It’s easy to get stuck in a mental rut. You think, “I despise this (insert name, place, activity, food, show, music here). I’ve always hated it and I know I’ll continue to hate it.” Then – surprise, surprise – something happens and you find you actually may like whatever it is that you avowed you hated.
That life lesson was reinforced recently when I came face-to-face with art work by Mark Rothko. Born in 1903, Rothko and his family emigrated from Russia to Portland, OR when he was a boy. The artist had varied interests, including music, literature and theater; in fact, he described his paintings as “drama.” Rothko continued to refine his work and earned his first important solo museum exhibition at the Museum of Modern Art in 1961. However, Rothko’s health began declining later that decade and he committed suicide in 1970.
I first saw Rothko’s work at the Rothko Chapel, which is part of the Menil Collection in Houston. The chapel’s huge paintings are sobering blocks of dark color made by combining red and black; at the time, I really wasn’t drawn to them and questioned whether the artist needed any skill to create them.
It turns out that my friend, Mara, felt the same way after going on a chapel tour that included the Rothko Chapel as well as two other chapels with more “traditional” and colorful artwork. “I thought the Rothko paintings were depressing and I wasn’t enamored with them,” she said. “I didn’t get the point.” In fact, both Mara and I wondered whether the paintings were a reflection of his depressed state prior to his suicide.
Those few paintings colored both of our perspectives when we thought about learning more about Rothko and his work. “I knew he was a Russian émigré. I knew he was an abstract artist and I knew that he committed suicide,” she said. “I didn’t really pursue him. I just didn’t think I’d like his work.”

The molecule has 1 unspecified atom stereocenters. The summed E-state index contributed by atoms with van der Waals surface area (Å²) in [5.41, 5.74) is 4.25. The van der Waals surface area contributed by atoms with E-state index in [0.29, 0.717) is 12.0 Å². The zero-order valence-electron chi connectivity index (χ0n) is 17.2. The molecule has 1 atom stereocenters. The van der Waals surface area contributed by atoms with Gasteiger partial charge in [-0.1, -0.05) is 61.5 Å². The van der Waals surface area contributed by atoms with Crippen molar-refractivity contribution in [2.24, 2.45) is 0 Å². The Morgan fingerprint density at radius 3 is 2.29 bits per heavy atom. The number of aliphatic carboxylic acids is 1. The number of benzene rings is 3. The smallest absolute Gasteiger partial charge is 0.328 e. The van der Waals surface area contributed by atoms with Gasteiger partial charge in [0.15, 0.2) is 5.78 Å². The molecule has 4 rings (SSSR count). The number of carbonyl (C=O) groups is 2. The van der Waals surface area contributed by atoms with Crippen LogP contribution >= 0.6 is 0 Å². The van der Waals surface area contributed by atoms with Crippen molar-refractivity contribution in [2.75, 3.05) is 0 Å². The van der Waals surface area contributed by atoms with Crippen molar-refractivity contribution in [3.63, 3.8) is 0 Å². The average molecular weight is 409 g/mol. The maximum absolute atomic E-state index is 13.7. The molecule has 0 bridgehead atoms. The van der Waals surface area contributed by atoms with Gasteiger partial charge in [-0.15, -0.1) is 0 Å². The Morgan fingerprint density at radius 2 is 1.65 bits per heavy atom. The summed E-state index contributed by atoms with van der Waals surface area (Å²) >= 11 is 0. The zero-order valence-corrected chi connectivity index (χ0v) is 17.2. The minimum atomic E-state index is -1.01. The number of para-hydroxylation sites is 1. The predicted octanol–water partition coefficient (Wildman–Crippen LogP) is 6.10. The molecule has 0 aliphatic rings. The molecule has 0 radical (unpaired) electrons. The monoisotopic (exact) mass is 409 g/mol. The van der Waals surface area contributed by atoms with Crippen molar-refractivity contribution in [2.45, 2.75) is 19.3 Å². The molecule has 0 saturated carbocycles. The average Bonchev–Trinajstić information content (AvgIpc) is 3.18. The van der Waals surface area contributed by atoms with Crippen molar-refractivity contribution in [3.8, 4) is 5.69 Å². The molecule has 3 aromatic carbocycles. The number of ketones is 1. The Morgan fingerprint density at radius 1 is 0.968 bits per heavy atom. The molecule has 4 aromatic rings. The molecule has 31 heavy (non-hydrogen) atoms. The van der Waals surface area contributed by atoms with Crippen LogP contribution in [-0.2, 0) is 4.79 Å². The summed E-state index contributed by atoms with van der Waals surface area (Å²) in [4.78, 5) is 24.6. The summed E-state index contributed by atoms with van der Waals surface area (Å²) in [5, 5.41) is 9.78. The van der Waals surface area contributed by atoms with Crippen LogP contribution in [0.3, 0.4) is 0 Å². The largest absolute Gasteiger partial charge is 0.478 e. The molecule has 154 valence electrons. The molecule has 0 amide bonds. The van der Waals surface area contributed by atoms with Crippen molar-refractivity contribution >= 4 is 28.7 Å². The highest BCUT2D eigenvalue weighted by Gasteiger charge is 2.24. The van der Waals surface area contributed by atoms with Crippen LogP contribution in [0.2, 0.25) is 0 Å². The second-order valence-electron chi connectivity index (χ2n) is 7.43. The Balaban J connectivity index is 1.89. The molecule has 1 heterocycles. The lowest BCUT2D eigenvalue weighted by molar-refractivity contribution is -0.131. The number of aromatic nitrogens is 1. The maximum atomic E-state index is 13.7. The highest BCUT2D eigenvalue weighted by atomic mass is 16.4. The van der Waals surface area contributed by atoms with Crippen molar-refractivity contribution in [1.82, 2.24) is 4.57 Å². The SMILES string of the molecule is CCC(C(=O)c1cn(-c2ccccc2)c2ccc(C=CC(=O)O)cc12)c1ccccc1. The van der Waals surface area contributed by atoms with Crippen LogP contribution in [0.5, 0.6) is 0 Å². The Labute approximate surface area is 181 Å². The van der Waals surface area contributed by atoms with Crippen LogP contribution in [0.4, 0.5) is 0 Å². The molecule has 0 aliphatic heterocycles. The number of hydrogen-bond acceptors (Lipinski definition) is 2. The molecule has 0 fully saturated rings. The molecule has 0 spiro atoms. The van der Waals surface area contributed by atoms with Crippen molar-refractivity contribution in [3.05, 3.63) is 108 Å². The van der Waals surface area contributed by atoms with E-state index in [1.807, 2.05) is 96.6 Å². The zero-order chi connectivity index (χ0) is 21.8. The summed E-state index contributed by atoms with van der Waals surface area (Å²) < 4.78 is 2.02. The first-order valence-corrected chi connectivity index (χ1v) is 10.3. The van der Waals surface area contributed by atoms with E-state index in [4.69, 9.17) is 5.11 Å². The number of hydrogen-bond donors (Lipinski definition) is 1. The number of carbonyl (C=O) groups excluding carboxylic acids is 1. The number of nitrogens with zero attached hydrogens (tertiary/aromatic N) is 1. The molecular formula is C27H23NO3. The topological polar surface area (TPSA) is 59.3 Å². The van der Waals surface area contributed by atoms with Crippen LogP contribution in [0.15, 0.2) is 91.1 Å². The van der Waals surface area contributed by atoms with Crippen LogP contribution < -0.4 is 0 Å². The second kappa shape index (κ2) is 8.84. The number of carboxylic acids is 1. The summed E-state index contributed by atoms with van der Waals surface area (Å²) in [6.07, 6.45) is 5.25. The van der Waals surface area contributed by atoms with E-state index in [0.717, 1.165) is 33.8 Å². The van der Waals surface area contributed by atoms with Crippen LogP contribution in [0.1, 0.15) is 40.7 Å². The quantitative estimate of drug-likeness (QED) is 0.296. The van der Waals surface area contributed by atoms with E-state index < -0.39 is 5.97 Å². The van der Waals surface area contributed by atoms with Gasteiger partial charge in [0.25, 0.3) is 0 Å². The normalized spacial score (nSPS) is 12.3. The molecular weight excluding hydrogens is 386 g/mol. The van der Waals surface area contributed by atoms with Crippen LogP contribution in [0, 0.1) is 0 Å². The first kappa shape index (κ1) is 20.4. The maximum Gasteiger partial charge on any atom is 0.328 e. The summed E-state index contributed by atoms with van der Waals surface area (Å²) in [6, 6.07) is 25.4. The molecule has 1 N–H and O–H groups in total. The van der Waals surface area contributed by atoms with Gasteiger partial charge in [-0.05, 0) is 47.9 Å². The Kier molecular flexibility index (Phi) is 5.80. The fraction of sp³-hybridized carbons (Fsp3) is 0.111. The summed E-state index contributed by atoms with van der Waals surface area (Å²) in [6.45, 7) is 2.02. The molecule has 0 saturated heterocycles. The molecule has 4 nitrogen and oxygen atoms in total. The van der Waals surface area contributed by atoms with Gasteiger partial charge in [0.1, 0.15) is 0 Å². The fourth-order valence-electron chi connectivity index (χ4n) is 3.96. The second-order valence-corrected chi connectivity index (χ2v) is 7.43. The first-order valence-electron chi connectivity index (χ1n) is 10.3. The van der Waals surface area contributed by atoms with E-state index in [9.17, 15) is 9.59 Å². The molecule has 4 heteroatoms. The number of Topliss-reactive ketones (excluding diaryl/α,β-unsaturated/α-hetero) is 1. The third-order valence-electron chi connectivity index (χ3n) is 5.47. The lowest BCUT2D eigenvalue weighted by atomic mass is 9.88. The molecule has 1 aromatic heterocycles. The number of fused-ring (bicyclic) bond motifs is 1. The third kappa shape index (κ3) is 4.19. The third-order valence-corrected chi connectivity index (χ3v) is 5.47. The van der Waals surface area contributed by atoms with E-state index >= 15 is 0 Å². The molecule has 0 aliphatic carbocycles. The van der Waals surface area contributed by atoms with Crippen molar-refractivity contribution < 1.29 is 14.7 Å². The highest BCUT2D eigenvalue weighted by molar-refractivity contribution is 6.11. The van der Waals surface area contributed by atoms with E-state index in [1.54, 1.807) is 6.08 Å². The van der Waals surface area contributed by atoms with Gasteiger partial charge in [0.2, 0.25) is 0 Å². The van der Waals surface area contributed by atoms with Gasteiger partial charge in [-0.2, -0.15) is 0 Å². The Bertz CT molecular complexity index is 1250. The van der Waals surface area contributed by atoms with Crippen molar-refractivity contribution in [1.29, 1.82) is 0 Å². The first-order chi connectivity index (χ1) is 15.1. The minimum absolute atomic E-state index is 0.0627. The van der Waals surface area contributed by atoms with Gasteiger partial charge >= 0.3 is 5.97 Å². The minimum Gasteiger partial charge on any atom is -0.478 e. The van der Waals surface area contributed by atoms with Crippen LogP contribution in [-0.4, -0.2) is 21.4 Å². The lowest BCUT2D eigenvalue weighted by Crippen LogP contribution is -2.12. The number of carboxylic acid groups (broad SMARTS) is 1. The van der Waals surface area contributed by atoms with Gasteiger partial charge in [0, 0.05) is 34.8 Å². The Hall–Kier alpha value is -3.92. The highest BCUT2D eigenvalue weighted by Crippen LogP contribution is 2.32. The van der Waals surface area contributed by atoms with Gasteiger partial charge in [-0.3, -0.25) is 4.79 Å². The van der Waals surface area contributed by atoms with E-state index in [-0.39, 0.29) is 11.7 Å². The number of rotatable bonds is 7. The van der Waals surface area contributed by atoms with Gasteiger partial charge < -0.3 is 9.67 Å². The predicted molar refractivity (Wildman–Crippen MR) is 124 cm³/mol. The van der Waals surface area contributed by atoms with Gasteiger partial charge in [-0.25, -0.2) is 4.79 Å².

Then the Museum of Fine Arts Houston put together a retrospective of Rothko’s work that started getting great reviews. The advertisements with brightly colored paintings made both Mara and me feel like we needed to re-examine our views.
The exhibit was laid out in chronological order, showing Rothko’s technique in depicting forms in his early work. That proved to both of us that he had the skill set. “He studied and he was about being an artist,” Mara said.
Rothko’s work began to evolve and became spare as he focused on paring away figures in order to reach the essence of each painting. “So you see in his paintings fewer and fewer distinct forms – fewer people and more squares of color,” Mara said. “In that square of color, he also changes the shading.”
The exhibit provided context to the paintings that we initially dissed. One of the MFAH descriptions included comments by Rothko’s son, who said his father didn’t want the paintings in the Rothko Chapel to distract visitors from their thoughts. Instead, he wanted viewers to take a contemplative stance when viewing the Rothko Chapel paintings. “That was an interesting take on what I originally had thought was a big, depressing, ugly thing,” Mara said.
The MFAH retrospective also offered some background into Rothko’s suicide. It turns out that he was suffering from heart issues and could no longer paint. “He was an artist who couldn’t work anymore,” Mara said.
That exhibit sparked a reevaluation of preconceptions – and taking a different perspective when looking at art and life. “It’s a matter of deciding to reconsider your opinion – and my opinion was based on two paintings. He lived 70-80 years so there had to be more to him,” Mara said, adding that she also took into account a conversation she recently had with another contemporary artist when she was visiting the MFAH exhibit. “It doesn’t matter if I like it or I don’t; the question is whether I can appreciate that they were trying to say something. Just be open to what this person has to say.”
Primary Resources for This Post:
MarkRothko.org. (ND). Mark Rothko Biography.